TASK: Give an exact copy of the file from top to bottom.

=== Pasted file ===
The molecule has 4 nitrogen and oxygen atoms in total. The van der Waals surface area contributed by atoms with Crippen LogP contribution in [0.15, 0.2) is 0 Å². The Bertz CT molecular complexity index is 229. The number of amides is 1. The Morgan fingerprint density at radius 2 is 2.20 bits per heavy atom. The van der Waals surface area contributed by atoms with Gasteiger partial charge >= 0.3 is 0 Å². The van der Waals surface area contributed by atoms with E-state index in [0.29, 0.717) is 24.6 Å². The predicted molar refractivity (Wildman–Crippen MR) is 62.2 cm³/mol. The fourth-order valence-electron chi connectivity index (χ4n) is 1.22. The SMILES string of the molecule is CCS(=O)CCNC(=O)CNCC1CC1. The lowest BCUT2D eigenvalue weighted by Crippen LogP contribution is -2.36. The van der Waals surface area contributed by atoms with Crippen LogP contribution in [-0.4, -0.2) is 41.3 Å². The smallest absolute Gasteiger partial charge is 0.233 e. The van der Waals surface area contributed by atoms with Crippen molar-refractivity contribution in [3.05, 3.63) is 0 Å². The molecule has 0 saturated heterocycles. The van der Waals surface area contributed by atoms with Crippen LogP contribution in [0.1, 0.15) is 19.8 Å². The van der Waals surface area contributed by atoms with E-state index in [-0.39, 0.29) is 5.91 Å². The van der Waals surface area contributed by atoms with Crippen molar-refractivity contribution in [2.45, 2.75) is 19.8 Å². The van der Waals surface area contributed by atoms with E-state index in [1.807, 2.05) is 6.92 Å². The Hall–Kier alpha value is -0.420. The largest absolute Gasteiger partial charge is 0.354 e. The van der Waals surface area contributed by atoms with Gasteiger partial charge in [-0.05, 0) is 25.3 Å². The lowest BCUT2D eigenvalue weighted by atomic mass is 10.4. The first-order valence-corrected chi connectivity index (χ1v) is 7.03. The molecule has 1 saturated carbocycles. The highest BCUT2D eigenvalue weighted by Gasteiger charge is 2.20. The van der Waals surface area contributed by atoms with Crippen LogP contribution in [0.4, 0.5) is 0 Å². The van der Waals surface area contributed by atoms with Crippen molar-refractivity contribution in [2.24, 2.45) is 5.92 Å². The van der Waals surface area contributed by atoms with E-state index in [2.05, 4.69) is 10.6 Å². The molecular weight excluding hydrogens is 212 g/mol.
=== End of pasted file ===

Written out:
The molecule has 4 nitrogen and oxygen atoms in total. The van der Waals surface area contributed by atoms with Crippen LogP contribution in [0.15, 0.2) is 0 Å². The Bertz CT molecular complexity index is 229. The number of amides is 1. The Morgan fingerprint density at radius 2 is 2.20 bits per heavy atom. The van der Waals surface area contributed by atoms with Gasteiger partial charge >= 0.3 is 0 Å². The van der Waals surface area contributed by atoms with E-state index in [0.29, 0.717) is 24.6 Å². The predicted molar refractivity (Wildman–Crippen MR) is 62.2 cm³/mol. The fourth-order valence-electron chi connectivity index (χ4n) is 1.22. The SMILES string of the molecule is CCS(=O)CCNC(=O)CNCC1CC1. The lowest BCUT2D eigenvalue weighted by Crippen LogP contribution is -2.36. The van der Waals surface area contributed by atoms with Crippen LogP contribution in [-0.4, -0.2) is 41.3 Å². The smallest absolute Gasteiger partial charge is 0.233 e. The van der Waals surface area contributed by atoms with Crippen molar-refractivity contribution in [3.05, 3.63) is 0 Å². The molecule has 0 saturated heterocycles. The van der Waals surface area contributed by atoms with Crippen LogP contribution in [0.1, 0.15) is 19.8 Å². The van der Waals surface area contributed by atoms with E-state index in [-0.39, 0.29) is 5.91 Å². The van der Waals surface area contributed by atoms with Crippen molar-refractivity contribution in [2.45, 2.75) is 19.8 Å². The van der Waals surface area contributed by atoms with E-state index in [1.807, 2.05) is 6.92 Å². The Hall–Kier alpha value is -0.420. The largest absolute Gasteiger partial charge is 0.354 e. The van der Waals surface area contributed by atoms with Gasteiger partial charge in [-0.05, 0) is 25.3 Å². The lowest BCUT2D eigenvalue weighted by atomic mass is 10.4. The first-order valence-corrected chi connectivity index (χ1v) is 7.03. The molecule has 1 saturated carbocycles. The highest BCUT2D eigenvalue weighted by Gasteiger charge is 2.20. The van der Waals surface area contributed by atoms with Crippen LogP contribution in [0.4, 0.5) is 0 Å². The van der Waals surface area contributed by atoms with Crippen molar-refractivity contribution in [2.24, 2.45) is 5.92 Å². The van der Waals surface area contributed by atoms with E-state index in [2.05, 4.69) is 10.6 Å². The molecular weight excluding hydrogens is 212 g/mol.